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United States Court of Appeals

Tenth Circuit

February 13, 2009

Elisabeth A. Shumaker
Clerk of Court




No. 08-7086


Eastern District of Oklahoma



(D.C. No. CIV-08-034-KEW)



Before TACHA, KELLY and McCONNELL, Circuit Judges.

Plaintiff-Appellant Newton Jr. Cook, a pro se civil litigant, appeals the

district courts grant of Defendants-Appellees motions to dismiss. We exercise
jurisdiction under 28 U.S.C. 1291 and affirm.

After examining the briefs and appellate record, this panel has determined
unanimously that oral argument would not materially assist in the determination
of this appeal. See Fed. R. App. P. 34(a)(2); 10th Cir. R. 34.1(G). This case is
therefore submitted without oral argument. This order and judgment is not
binding precedent, except under the doctrines of law of the case, res judicata, and
collateral estoppel. It may be cited, however, for its persuasive value consistent
with Fed. R. App. P. 32.1 and 10th Cir. R. 32.1.

I. Background
Newton Jr. Cook commenced this civil action by filing a form complaint in
January 2008 against Defendants Terry Parks, Undersheriff for Choctaw County,
and Joe Watkins, Assistant District Attorney for Choctaw County. This
complaint, along with the various pleadings that followed, was only semicoherent and contained little or no factual basis for relief. In response to the
complaint, Mr. Parks and Mr. Watkins filed motions to dismiss, arguing, inter
alia, that the complaint failed to state a claim on which relief could be granted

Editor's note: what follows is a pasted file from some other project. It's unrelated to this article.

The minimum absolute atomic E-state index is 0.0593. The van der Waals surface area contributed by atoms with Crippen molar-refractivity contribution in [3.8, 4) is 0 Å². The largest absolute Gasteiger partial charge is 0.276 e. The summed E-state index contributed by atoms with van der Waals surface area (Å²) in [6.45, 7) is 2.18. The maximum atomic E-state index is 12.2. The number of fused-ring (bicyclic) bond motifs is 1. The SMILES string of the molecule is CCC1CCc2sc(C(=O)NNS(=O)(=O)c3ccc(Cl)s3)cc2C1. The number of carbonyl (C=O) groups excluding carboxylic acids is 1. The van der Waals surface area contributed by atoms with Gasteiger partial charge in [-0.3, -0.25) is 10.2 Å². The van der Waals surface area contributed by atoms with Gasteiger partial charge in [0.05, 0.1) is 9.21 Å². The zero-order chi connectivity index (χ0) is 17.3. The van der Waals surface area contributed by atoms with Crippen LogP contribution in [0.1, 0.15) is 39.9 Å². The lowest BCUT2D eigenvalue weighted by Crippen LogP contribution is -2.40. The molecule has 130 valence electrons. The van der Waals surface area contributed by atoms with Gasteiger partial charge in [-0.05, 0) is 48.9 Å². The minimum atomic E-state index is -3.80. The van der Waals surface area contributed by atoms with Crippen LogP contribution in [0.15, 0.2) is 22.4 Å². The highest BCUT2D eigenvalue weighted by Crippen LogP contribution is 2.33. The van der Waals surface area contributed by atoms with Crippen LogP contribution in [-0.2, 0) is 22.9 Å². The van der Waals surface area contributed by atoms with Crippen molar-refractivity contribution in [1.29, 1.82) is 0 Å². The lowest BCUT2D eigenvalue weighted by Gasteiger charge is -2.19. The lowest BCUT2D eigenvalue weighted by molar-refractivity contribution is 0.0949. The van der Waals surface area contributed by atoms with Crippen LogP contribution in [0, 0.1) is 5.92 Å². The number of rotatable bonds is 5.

and that it was too vague and ambiguous. The court denied these motions, but
granted Mr. Watkins alternative motion for more definite statement. The court
held a scheduling conference at which it explained to Mr. Cook that he must set
forth factual allegations in his complaint and ordered him to file an amended
complaint containing more factual substance. Mr. Cook filed his amended
complaint, and Mr. Parks and Mr. Watkins again filed motions to dismiss.
Having failed to file a timely response to these motions, Mr. Cook was directed
by the court to show cause as to why the motions should be denied. After Mr.
Cook filed a response, the district court requested separate responses addressing
each of the motions to dismiss, which Mr. Cook subsequently filed. The court
granted both motions to dismiss in March 2008.


II. Discussion
Each of Mr. Cooks various pleadings consisted almost entirely of legal
conclusions with very few facts and no clear claims for relief. We commend the
district court not only for its numerous attempts to extract coherent facts and
claims from Mr. Cook, but also for its analysis of what it discerned those claims
to be. Although it is not entirely clear what claims Mr. Cook attempts to bring, it
is clear that each of them is barred by some combination of implausibility, failure
to state a claim on which relief can be granted, and failure to file within the
statute of limitations.
As did the district court, we recognize the importance of allowing a pro se
plaintiff in a civil rights matter to be heard. Because Mr. Cook proceeds pro se,
we construe his pleadings liberally. Ledbetter v. City of Topeka, 318 F.3d 1183,
1187 (10th Cir. 2003). Nevertheless, liberality has its limits. We will not take on
the role of advocate for Mr. Cook, and he is still bound by the Federal Rules of
Appellate Procedure. Garrett v. Selby Connor Maddux & Janer, 425 F.3d 836,
840 (10th Cir. 2005). Mr. Cooks short brief on appeal consists almost entirely of
legal conclusions, with his Statement of Issues section containing only quotes
from various amendments of the Constitution. We can identify only two actual
facts recited in Mr. Cooks briefneither of which was raised in the district
court. In sum, neither Mr. Cooks pleadings with the district court nor his brief
with this court provide any plausible basis on which relief can be granted.

III. Conclusion
The judgment of the United States District Court for the Eastern District of
Oklahoma is therefore AFFIRMED.

Entered for the Court,

Michael W. McConnell
Circuit Judge